Background: Around the time of menarche, the gap in academic achievement and psychosocial health between girls and boys in low and middle income countries substantially widens to the detriment of girls. This seems to be partially caused by girls’ poor ability to practice Menstrual Health Management (MHM). Poor MHM is also a challenge in Bangladesh, where 40% of girls reportedly miss three days of school during their menstrual period. We conduct a cluster randomized controlled trial of the impact of a complex intervention facilitating MHM in Bangladesh: the Ritu RCT study.
Methods: 150 Schools were randomized into three groups: i) receiving the basic school program ; ii) the basic school program and parent training; iii) a control group. The primary beneficiaries are schoolgirls. The program will last for 3 years, and the primary outcomes are academic attainment and psychosocial outcomes. Secondary outcomes include MHM knowledge, attitudes and practices, mobility, child marriage and teenage pregnancy. We will analyze both the short-term and long-term effects of both treatment arms on our primary and secondary outcomes. In addition, we will conduct cost-effectiveness evaluations of both treatment arms and a process evaluation of the entire intervention.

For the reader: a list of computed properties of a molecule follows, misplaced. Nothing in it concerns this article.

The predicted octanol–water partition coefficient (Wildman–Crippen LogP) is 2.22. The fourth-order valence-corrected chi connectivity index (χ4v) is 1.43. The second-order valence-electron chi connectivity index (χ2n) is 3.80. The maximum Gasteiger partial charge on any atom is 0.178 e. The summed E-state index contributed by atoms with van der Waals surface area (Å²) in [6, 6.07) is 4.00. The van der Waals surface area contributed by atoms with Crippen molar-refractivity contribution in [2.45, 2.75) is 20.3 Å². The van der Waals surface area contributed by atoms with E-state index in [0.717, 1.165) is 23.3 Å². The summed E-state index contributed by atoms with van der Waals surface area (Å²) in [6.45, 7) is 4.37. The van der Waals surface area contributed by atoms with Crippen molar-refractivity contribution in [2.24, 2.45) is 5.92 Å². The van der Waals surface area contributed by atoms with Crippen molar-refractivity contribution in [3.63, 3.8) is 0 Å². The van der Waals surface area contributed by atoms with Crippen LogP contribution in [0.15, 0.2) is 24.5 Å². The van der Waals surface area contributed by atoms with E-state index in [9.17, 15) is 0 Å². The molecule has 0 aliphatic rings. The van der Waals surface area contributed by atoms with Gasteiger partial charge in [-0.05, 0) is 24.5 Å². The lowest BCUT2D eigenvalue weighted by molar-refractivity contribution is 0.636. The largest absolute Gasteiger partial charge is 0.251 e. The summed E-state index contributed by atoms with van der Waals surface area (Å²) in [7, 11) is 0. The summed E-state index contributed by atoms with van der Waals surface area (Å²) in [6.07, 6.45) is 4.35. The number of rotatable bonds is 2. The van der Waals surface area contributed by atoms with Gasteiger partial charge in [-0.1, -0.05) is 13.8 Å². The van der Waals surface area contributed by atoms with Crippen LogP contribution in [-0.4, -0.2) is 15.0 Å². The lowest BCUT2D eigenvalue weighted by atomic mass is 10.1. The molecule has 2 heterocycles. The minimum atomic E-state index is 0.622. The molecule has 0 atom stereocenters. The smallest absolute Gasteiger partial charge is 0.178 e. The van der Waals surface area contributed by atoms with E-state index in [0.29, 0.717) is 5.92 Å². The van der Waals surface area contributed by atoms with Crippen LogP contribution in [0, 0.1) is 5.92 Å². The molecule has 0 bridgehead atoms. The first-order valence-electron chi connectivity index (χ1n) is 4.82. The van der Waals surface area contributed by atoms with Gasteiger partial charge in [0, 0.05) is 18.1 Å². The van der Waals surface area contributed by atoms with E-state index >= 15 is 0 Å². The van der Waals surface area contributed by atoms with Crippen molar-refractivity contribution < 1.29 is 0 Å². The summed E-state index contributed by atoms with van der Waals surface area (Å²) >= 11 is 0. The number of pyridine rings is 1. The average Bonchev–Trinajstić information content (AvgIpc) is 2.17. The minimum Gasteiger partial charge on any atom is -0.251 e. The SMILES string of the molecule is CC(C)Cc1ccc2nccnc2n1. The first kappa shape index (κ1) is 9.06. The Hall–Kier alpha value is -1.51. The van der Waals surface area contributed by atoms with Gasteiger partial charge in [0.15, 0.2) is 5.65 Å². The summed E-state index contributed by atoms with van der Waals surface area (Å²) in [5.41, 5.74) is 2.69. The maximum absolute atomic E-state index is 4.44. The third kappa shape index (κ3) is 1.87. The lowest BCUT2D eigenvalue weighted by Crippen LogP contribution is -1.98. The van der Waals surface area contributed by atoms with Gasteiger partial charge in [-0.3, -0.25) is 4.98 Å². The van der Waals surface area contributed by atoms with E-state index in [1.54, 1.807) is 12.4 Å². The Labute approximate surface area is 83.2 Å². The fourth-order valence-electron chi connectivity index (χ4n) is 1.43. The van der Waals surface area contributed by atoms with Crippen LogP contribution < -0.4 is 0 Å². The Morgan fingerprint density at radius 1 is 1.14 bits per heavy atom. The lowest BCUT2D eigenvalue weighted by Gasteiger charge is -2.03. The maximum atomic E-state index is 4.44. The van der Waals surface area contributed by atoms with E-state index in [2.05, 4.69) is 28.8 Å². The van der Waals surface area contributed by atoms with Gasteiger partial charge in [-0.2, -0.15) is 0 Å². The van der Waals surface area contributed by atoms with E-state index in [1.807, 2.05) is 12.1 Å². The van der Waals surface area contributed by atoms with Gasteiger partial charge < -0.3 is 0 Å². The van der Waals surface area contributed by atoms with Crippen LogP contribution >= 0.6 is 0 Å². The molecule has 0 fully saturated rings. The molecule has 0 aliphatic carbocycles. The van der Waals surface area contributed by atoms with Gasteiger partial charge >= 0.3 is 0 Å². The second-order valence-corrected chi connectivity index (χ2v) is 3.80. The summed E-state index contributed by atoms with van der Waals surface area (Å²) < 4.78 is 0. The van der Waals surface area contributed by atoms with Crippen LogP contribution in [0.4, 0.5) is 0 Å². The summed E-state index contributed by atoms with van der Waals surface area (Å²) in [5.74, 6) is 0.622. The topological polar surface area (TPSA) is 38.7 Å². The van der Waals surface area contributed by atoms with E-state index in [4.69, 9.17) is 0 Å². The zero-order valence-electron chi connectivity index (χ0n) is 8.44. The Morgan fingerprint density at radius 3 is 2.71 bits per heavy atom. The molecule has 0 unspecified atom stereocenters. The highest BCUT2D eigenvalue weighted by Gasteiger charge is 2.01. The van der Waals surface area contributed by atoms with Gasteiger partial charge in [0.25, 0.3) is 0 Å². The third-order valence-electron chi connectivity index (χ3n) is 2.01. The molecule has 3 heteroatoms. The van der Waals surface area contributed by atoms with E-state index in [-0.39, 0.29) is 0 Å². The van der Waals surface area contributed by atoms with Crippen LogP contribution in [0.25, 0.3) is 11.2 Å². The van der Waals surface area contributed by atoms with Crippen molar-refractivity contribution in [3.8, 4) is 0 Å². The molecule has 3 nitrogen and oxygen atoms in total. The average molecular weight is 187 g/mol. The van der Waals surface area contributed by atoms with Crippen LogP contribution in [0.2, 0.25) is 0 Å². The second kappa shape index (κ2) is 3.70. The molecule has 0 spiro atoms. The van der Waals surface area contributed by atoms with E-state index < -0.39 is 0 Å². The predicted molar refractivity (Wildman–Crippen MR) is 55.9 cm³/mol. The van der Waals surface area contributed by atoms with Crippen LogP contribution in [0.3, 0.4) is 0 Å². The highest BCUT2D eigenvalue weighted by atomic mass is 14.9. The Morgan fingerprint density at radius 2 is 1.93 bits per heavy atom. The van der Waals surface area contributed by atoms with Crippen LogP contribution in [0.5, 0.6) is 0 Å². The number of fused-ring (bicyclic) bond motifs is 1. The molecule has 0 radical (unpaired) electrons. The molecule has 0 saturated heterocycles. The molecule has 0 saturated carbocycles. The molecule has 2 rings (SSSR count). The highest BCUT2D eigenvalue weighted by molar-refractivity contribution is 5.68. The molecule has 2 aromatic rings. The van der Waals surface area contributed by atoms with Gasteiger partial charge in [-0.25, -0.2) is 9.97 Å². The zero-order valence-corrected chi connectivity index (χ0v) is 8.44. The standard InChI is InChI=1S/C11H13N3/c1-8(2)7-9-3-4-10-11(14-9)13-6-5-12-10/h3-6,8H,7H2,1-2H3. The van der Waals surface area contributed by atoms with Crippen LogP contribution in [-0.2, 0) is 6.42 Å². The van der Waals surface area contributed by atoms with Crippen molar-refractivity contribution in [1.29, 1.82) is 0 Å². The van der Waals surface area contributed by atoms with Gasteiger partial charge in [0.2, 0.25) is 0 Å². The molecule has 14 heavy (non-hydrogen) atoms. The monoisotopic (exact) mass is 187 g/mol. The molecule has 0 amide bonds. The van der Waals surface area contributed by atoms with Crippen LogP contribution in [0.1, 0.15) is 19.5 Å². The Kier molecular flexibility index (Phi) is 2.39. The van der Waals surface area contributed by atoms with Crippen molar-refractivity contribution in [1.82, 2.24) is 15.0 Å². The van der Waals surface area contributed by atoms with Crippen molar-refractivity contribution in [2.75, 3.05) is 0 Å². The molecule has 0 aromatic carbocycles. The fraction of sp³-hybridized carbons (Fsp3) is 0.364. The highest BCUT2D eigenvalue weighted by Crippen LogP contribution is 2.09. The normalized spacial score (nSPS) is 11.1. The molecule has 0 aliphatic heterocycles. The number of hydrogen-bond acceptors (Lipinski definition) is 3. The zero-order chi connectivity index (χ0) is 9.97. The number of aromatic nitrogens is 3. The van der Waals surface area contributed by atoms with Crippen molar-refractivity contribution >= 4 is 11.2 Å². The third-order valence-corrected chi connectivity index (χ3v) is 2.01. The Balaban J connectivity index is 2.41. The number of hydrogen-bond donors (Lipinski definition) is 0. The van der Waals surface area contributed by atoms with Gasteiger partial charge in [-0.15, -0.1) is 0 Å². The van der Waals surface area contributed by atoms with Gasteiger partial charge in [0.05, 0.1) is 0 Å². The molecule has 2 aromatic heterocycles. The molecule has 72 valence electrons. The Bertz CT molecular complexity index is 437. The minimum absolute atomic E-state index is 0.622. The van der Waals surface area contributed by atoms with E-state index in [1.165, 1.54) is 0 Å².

Discussion: Even though MHM programs are popular, there is very limited evidence on such programs. It is troubling that it is unclear what works, why, and at what cost. We aim to reduce these knowledge gaps by providing rigorous evidence. Different to most evaluations of public health programs, we evaluate a complex intervention and will include cost-effectiveness analysis for both treatment arms.